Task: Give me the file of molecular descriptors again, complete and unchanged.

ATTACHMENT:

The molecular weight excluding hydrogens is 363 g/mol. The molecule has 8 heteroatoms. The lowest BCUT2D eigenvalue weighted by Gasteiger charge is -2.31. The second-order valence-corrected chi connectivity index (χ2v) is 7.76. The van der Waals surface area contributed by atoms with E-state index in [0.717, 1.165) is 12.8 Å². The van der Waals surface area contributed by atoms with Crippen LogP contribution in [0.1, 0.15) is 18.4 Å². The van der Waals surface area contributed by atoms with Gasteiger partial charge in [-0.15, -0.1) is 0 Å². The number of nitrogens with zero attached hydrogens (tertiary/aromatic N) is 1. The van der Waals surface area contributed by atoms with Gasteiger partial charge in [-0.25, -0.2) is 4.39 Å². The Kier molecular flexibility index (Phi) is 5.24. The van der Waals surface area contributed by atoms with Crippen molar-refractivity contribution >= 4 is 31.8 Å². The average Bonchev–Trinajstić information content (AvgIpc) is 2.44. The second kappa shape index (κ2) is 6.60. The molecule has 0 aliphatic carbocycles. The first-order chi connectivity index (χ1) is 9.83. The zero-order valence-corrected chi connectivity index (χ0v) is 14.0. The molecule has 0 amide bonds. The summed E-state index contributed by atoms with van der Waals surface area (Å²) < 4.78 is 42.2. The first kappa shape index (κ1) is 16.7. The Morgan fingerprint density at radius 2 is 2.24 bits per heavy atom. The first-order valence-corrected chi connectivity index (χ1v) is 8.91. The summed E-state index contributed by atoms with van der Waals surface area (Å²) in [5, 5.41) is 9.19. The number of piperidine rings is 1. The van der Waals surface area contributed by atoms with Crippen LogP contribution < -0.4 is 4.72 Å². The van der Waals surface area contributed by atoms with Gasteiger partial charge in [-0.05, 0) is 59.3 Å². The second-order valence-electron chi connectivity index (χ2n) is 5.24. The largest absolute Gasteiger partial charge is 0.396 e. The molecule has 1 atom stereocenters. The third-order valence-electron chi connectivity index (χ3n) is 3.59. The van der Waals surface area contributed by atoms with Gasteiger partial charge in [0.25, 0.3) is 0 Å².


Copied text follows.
The molecular weight excluding hydrogens is 363 g/mol. The molecule has 8 heteroatoms. The lowest BCUT2D eigenvalue weighted by Gasteiger charge is -2.31. The second-order valence-corrected chi connectivity index (χ2v) is 7.76. The van der Waals surface area contributed by atoms with E-state index in [0.717, 1.165) is 12.8 Å². The van der Waals surface area contributed by atoms with Crippen LogP contribution in [0.1, 0.15) is 18.4 Å². The van der Waals surface area contributed by atoms with Gasteiger partial charge in [-0.15, -0.1) is 0 Å². The number of nitrogens with zero attached hydrogens (tertiary/aromatic N) is 1. The van der Waals surface area contributed by atoms with Gasteiger partial charge in [-0.25, -0.2) is 4.39 Å². The Kier molecular flexibility index (Phi) is 5.24. The van der Waals surface area contributed by atoms with Crippen molar-refractivity contribution >= 4 is 31.8 Å². The average Bonchev–Trinajstić information content (AvgIpc) is 2.44. The second kappa shape index (κ2) is 6.60. The molecule has 0 aliphatic carbocycles. The first-order chi connectivity index (χ1) is 9.83. The zero-order valence-corrected chi connectivity index (χ0v) is 14.0. The molecule has 0 amide bonds. The summed E-state index contributed by atoms with van der Waals surface area (Å²) < 4.78 is 42.2. The first kappa shape index (κ1) is 16.7. The Morgan fingerprint density at radius 2 is 2.24 bits per heavy atom. The first-order valence-corrected chi connectivity index (χ1v) is 8.91. The summed E-state index contributed by atoms with van der Waals surface area (Å²) in [5, 5.41) is 9.19. The number of piperidine rings is 1. The van der Waals surface area contributed by atoms with Crippen LogP contribution < -0.4 is 4.72 Å². The van der Waals surface area contributed by atoms with Gasteiger partial charge in [-0.05, 0) is 59.3 Å². The second-order valence-electron chi connectivity index (χ2n) is 5.24. The largest absolute Gasteiger partial charge is 0.396 e. The molecule has 1 atom stereocenters. The third-order valence-electron chi connectivity index (χ3n) is 3.59. The van der Waals surface area contributed by atoms with Gasteiger partial charge in [0.25, 0.3) is 0 Å².